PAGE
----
Visiting Auntie Col can be exhausting. I will feel quite depressed at her living arrangements. To me she is a prisoner in her own increasingly untidy and chaotic home. She is on her own apart from rushed visits from carers who cover her physical needs and a twice weekly trip to a daycare centre. We discuss moving into residential care, more for the social aspect than anything else but she gets upset and always makes a comment along the lines of who are you to tell me what to do? This usually stops me in my tracks because at heart I feel that its not my business to impose my will on her who am I, indeed, to presume to know whats best for her? Her dementia isnt so bad that she is a danger to herself, shes just unhappy. But if she chooses loneliness, thats up to her, right?

    A visit to a friend of Cols got me thinking about my attitude. Margaret has known Col since they met at during the 1970s at an exercise class. This class, which was all the rage at the time, seemed to involve swinging baseball like clubs around, one in each hand. The Health and Safety implications seem quite alarming now and I dont know if anyone else remembers this at all but I do recall my mum heading off to the village hall to such a class, looking like she was going out to administer a punishment beating.

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    How Common Is Dementia

    Research shows there are more than 850,000 people in the UK who have dementia. One in 14 people over the age of 65 have dementia, and the condition affects 1 in 6 people over 80.

    The number of people with dementia is increasing because people are living longer. It is estimated that by 2025, the number of people with dementia in the UK will be more than 1 million.

    Further information:

    Do Dementia Patients Recognize Family

    In the later stages, memory loss becomes far more severe.

    A person may not recognize family members, may forget relationships, call family members by other names, or become confused about the location of home or the passage of time.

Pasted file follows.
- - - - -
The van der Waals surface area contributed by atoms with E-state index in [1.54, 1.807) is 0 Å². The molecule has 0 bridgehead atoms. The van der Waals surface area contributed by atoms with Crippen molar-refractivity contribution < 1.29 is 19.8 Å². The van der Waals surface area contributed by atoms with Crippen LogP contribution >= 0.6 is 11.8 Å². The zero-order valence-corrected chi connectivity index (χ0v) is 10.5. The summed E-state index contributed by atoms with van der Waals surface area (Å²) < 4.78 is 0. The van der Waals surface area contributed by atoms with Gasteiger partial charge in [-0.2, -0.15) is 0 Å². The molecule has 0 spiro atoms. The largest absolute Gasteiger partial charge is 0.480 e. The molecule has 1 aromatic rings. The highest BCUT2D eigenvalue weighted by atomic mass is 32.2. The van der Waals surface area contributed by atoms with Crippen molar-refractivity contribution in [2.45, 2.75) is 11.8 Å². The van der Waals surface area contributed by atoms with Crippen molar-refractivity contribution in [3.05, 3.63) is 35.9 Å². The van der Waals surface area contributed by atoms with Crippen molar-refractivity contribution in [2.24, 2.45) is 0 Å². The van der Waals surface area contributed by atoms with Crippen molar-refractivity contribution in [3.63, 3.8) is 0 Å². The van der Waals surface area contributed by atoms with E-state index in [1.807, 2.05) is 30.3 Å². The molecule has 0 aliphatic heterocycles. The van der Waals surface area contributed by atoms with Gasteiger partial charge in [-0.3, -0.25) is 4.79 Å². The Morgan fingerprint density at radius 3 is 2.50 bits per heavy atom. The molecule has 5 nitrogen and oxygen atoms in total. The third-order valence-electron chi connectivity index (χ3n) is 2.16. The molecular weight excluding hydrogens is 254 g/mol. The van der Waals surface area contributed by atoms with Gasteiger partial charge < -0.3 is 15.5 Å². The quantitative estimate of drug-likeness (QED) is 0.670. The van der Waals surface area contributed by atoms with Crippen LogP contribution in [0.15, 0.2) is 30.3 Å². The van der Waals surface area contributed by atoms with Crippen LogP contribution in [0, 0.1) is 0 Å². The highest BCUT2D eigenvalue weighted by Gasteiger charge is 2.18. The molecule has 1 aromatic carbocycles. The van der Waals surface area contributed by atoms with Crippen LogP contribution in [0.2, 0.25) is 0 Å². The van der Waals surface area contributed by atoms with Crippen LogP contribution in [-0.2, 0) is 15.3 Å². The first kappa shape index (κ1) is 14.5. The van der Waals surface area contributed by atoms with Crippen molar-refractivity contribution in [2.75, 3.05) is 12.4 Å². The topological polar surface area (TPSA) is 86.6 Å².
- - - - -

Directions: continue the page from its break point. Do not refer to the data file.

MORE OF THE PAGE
He or she may forget the purpose of common items, such as a pen or a fork..

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    What Do Patients Want To Know

    The question of what patients with a diagnosis of dementia wish to be told remains largely unexplored. The Fairhill guidelines report a series of meetings involving the testimonies of patients and caregivers about ethical aspects of dementia care and they are firmly of the opinion that a patient with mild dementia should be told the diagnosis. However, there is little research evidence obtaining views of patients themselves on being told a diagnosis of dementia.

    One may gain some insight into the views of elderly patients with dementia by examining the views of other elderly peer groups. Studies have looked at cognitively intact older adults in different settings and asked them their views on case vignettes about dementia and a hypothetical diagnosis . These studies showed that a vast majority wished to be fully informed if they were faced with this condition.

    An ongoing qualitative research project is underway through the Mental Health Foundation, obtaining the reaction of a small group of patients to being told their diagnosis of dementia. This work stemmed from a document produced for Alzheimer Scotland Action on Dementia on truth-telling .

    Box 1Good practice in the disclosure of prognoses and diagnoses

    Giving bad news

  • Tailor your approach for each individual

  • Remember that this is a dynamic and ongoing process

  • Identify any potential benefits of knowing the diagnosis

  • Instil hope

  • Use a multi-professional approach to answer questions and make recommendations